Unit Readiness for EBP: When Unit Governance Makes All RNs Responsible

2.50
Hdl Handle:
http://hdl.handle.net/10755/147553
Type:
Presentation
Title:
Unit Readiness for EBP: When Unit Governance Makes All RNs Responsible
Abstract:
Unit Readiness for EBP: When Unit Governance Makes All RNs Responsible
Conference Sponsor:Sigma Theta Tau International
Conference Year:2007
Author:Worral, Priscilla Sandford, PhD, RN
P.I. Institution Name:SUNY Upstate Medical University
Title:Coordinator for Nursing Research
[Clinical session research presentation] Despite the increasing support for evidence-based practice (EBP) in the professional literature and demand from both the public and private sectors that patient care decisions be evidence-based, many nurses remain unaware of or ill-prepared for EBP. When a change in the nursing shared governance structure from a representative councilor model to a unit-level model meant that all staff nurses were expected to actively engage in evidence-based review and revision of clinical policies, readiness for EBP took on increased importance for nursing staff and managers at one academic medical center. The Institutional Readiness for Integration of Evidence-based Practice Survey developed by Fineout-Overholt and Melnyk (2005) was modified, with permission, to measure EBP readiness at the unit level. This session will present results of initial psychometric testing of the modified scale, and, equally importantly, will present evidence that nurses? perceptions of EBP readiness vary by unit even when resources exist at the institutional level.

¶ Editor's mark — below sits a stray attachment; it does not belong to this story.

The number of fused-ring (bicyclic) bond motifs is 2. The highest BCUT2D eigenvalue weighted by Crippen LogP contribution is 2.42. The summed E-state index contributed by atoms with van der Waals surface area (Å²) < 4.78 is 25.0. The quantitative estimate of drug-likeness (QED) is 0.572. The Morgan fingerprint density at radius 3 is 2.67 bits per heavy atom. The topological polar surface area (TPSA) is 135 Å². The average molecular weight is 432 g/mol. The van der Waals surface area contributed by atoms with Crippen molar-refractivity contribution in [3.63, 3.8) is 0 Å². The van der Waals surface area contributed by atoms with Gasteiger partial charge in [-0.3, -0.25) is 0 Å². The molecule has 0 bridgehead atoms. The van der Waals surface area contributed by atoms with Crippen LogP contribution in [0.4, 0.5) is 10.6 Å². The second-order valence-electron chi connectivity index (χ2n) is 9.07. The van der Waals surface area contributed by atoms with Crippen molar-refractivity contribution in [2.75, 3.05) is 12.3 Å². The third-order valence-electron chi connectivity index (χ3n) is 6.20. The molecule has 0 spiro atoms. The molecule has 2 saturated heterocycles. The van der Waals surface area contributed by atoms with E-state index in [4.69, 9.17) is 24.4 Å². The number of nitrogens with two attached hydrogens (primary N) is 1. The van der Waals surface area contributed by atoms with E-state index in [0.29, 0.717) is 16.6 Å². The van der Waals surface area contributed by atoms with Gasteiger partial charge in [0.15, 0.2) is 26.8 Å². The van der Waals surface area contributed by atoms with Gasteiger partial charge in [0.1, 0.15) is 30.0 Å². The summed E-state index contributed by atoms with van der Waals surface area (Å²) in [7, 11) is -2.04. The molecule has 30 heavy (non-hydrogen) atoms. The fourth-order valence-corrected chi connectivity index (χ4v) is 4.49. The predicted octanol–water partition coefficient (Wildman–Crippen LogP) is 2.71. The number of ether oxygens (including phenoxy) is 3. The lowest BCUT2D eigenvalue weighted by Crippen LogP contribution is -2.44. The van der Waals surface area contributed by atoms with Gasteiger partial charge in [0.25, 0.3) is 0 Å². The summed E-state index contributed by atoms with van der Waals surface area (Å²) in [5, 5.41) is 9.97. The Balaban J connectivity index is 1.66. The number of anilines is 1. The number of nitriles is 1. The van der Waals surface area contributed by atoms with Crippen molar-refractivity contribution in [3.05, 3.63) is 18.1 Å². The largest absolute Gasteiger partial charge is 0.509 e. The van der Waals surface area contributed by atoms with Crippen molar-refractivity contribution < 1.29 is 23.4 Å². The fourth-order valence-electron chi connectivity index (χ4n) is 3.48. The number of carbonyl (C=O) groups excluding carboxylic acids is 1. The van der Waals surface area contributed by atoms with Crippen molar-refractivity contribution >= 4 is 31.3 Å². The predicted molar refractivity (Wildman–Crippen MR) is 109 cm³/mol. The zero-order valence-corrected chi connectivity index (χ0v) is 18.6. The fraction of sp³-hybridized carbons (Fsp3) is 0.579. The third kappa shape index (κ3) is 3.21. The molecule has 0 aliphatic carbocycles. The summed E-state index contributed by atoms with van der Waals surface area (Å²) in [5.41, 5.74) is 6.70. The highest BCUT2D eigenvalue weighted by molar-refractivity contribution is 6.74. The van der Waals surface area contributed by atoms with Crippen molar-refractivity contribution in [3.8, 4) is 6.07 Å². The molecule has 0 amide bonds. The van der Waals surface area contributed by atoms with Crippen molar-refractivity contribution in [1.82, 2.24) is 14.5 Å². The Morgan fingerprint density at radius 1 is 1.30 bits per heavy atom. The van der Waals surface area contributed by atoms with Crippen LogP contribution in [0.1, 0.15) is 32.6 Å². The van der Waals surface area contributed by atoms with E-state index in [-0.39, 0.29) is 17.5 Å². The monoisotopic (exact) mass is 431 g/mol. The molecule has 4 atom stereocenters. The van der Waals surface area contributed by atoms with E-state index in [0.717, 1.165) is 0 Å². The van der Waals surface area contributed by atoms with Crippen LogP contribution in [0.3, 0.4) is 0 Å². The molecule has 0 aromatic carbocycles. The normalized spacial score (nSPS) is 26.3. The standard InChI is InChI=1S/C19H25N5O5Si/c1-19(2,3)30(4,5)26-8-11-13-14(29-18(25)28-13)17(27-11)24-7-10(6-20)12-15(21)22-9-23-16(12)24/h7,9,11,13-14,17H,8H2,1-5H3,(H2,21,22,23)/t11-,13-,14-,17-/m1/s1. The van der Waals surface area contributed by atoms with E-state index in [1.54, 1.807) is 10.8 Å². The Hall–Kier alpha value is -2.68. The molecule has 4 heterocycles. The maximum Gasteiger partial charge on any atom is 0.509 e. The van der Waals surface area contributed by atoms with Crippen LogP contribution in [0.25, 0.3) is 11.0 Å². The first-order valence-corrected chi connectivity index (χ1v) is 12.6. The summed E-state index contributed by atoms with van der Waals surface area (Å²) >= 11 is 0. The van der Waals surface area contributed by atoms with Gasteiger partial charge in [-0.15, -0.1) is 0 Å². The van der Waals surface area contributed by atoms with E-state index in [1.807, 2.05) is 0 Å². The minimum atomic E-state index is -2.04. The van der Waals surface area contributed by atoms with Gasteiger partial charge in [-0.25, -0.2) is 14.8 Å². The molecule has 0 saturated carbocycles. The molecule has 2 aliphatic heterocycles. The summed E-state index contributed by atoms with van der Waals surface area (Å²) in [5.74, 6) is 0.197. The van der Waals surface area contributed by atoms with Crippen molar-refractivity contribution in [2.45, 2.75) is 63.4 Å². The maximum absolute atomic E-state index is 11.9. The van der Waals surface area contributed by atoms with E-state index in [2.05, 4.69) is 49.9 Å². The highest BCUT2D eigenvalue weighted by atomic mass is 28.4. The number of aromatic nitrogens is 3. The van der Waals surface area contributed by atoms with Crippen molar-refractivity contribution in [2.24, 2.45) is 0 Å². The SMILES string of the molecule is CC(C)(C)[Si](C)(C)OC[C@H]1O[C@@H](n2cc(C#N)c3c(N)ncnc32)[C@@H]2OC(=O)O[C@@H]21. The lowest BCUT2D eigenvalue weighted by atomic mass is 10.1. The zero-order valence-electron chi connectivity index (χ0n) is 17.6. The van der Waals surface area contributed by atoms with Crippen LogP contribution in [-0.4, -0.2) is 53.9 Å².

Repository Posting Date:
26-Oct-2011
Date of Publication:
17-Oct-2011
Sponsors:
Sigma Theta Tau International

Full metadata record

DC FieldValue Language
dc.typePresentationen_GB
dc.titleUnit Readiness for EBP: When Unit Governance Makes All RNs Responsibleen_GB
dc.identifier.urihttp://hdl.handle.net/10755/147553-
dc.description.abstract<table><tr><td colspan="2" class="item-title">Unit Readiness for EBP: When Unit Governance Makes All RNs Responsible</td></tr><tr class="item-sponsor"><td class="label">Conference Sponsor:</td><td class="value">Sigma Theta Tau International</td></tr><tr class="item-year"><td class="label">Conference Year:</td><td class="value">2007</td></tr><tr class="item-author"><td class="label">Author:</td><td class="value">Worral, Priscilla Sandford, PhD, RN</td></tr><tr class="item-institute"><td class="label">P.I. Institution Name:</td><td class="value">SUNY Upstate Medical University</td></tr><tr class="item-author-title"><td class="label">Title:</td><td class="value">Coordinator for Nursing Research</td></tr><tr class="item-email"><td class="label">Email:</td><td class="value">worralp@upstate.edu</td></tr><tr><td colspan="2" class="item-abstract">[Clinical session research presentation] Despite the increasing support for evidence-based practice (EBP) in the professional literature and demand from both the public and private sectors that patient care decisions be evidence-based, many nurses remain unaware of or ill-prepared for EBP. When a change in the nursing shared governance structure from a representative councilor model to a unit-level model meant that all staff nurses were expected to actively engage in evidence-based review and revision of clinical policies, readiness for EBP took on increased importance for nursing staff and managers at one academic medical center. The Institutional Readiness for Integration of Evidence-based Practice Survey developed by Fineout-Overholt and Melnyk (2005) was modified, with permission, to measure EBP readiness at the unit level. This session will present results of initial psychometric testing of the modified scale, and, equally importantly, will present evidence that nurses? perceptions of EBP readiness vary by unit even when resources exist at the institutional level.</td></tr></table>en_GB
dc.date.available2011-10-26T09:33:37Z-
dc.date.issued2011-10-17en_GB
dc.date.accessioned2011-10-26T09:33:37Z-
dc.description.sponsorshipSigma Theta Tau Internationalen_GB
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